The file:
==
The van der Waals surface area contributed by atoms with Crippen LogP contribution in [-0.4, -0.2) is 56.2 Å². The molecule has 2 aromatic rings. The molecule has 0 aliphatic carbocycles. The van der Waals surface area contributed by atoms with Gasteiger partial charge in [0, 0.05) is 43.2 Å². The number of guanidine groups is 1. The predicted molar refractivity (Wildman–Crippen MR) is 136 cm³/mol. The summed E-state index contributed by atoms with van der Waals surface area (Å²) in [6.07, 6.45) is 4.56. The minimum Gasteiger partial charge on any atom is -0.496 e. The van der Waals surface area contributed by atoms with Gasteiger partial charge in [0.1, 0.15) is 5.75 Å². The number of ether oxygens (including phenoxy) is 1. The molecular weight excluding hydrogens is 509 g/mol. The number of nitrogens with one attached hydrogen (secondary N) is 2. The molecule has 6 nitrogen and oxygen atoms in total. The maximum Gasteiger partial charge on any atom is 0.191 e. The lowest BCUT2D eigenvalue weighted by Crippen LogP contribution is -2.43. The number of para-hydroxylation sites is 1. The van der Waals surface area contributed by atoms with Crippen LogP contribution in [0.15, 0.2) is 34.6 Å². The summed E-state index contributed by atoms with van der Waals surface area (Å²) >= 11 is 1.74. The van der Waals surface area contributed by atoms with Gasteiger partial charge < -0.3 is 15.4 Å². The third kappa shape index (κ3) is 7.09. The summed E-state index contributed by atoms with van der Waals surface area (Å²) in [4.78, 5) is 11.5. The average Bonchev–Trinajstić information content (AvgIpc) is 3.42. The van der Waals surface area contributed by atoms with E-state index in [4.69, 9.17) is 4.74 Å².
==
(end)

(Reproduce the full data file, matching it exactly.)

The van der Waals surface area contributed by atoms with Crippen LogP contribution in [-0.4, -0.2) is 56.2 Å². The molecule has 2 aromatic rings. The molecule has 0 aliphatic carbocycles. The van der Waals surface area contributed by atoms with Gasteiger partial charge in [0, 0.05) is 43.2 Å². The number of guanidine groups is 1. The predicted molar refractivity (Wildman–Crippen MR) is 136 cm³/mol. The summed E-state index contributed by atoms with van der Waals surface area (Å²) in [6.07, 6.45) is 4.56. The minimum Gasteiger partial charge on any atom is -0.496 e. The van der Waals surface area contributed by atoms with Gasteiger partial charge in [0.1, 0.15) is 5.75 Å². The number of ether oxygens (including phenoxy) is 1. The molecular weight excluding hydrogens is 509 g/mol. The number of nitrogens with one attached hydrogen (secondary N) is 2. The molecule has 6 nitrogen and oxygen atoms in total. The maximum Gasteiger partial charge on any atom is 0.191 e. The lowest BCUT2D eigenvalue weighted by Crippen LogP contribution is -2.43. The number of para-hydroxylation sites is 1. The van der Waals surface area contributed by atoms with Crippen LogP contribution in [0.15, 0.2) is 34.6 Å². The summed E-state index contributed by atoms with van der Waals surface area (Å²) >= 11 is 1.74. The van der Waals surface area contributed by atoms with Gasteiger partial charge < -0.3 is 15.4 Å². The third kappa shape index (κ3) is 7.09. The summed E-state index contributed by atoms with van der Waals surface area (Å²) in [4.78, 5) is 11.5. The average Bonchev–Trinajstić information content (AvgIpc) is 3.42. The van der Waals surface area contributed by atoms with E-state index in [4.69, 9.17) is 4.74 Å².